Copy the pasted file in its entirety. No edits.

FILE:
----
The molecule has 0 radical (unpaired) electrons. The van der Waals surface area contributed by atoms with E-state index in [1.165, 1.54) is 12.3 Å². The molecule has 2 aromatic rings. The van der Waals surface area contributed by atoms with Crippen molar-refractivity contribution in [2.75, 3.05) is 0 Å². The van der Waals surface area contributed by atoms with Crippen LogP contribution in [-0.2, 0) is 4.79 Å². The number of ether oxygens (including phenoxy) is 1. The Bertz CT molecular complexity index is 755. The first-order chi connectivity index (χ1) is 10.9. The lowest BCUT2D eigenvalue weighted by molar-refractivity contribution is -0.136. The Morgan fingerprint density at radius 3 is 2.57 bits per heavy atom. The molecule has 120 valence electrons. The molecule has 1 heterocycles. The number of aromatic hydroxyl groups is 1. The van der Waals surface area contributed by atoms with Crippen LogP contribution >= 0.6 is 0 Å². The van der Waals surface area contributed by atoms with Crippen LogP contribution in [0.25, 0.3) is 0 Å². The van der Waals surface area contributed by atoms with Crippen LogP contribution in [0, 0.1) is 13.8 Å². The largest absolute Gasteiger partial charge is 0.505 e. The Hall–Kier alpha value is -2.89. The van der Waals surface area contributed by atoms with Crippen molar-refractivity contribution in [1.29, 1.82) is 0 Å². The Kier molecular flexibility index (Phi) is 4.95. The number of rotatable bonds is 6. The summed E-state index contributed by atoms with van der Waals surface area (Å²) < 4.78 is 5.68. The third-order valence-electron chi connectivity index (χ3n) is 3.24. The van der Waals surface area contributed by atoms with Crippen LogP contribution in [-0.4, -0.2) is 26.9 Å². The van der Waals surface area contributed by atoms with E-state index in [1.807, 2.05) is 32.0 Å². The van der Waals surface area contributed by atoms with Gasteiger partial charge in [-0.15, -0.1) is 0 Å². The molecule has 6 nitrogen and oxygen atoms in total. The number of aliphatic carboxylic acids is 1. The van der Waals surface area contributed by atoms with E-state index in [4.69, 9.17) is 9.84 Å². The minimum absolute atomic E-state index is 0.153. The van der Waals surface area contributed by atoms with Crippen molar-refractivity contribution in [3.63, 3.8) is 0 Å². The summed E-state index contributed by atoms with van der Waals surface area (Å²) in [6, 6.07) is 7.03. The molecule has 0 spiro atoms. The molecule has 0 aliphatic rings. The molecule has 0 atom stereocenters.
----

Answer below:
The molecule has 0 radical (unpaired) electrons. The van der Waals surface area contributed by atoms with E-state index in [1.165, 1.54) is 12.3 Å². The molecule has 2 aromatic rings. The van der Waals surface area contributed by atoms with Crippen molar-refractivity contribution in [2.75, 3.05) is 0 Å². The van der Waals surface area contributed by atoms with Crippen LogP contribution in [-0.2, 0) is 4.79 Å². The number of ether oxygens (including phenoxy) is 1. The Bertz CT molecular complexity index is 755. The first-order chi connectivity index (χ1) is 10.9. The lowest BCUT2D eigenvalue weighted by molar-refractivity contribution is -0.136. The Morgan fingerprint density at radius 3 is 2.57 bits per heavy atom. The molecule has 120 valence electrons. The molecule has 1 heterocycles. The number of aromatic hydroxyl groups is 1. The van der Waals surface area contributed by atoms with Crippen LogP contribution >= 0.6 is 0 Å². The van der Waals surface area contributed by atoms with Crippen LogP contribution in [0.25, 0.3) is 0 Å². The van der Waals surface area contributed by atoms with Crippen LogP contribution in [0, 0.1) is 13.8 Å². The largest absolute Gasteiger partial charge is 0.505 e. The Hall–Kier alpha value is -2.89. The van der Waals surface area contributed by atoms with Crippen molar-refractivity contribution in [1.29, 1.82) is 0 Å². The Kier molecular flexibility index (Phi) is 4.95. The number of rotatable bonds is 6. The summed E-state index contributed by atoms with van der Waals surface area (Å²) < 4.78 is 5.68. The third-order valence-electron chi connectivity index (χ3n) is 3.24. The van der Waals surface area contributed by atoms with Crippen LogP contribution in [-0.4, -0.2) is 26.9 Å². The van der Waals surface area contributed by atoms with E-state index in [1.807, 2.05) is 32.0 Å². The van der Waals surface area contributed by atoms with Gasteiger partial charge in [-0.15, -0.1) is 0 Å². The molecule has 6 nitrogen and oxygen atoms in total. The number of aliphatic carboxylic acids is 1. The van der Waals surface area contributed by atoms with E-state index in [4.69, 9.17) is 9.84 Å². The minimum absolute atomic E-state index is 0.153. The van der Waals surface area contributed by atoms with Crippen molar-refractivity contribution in [3.63, 3.8) is 0 Å². The summed E-state index contributed by atoms with van der Waals surface area (Å²) in [6, 6.07) is 7.03. The molecule has 0 spiro atoms. The molecule has 0 aliphatic rings. The molecule has 0 atom stereocenters.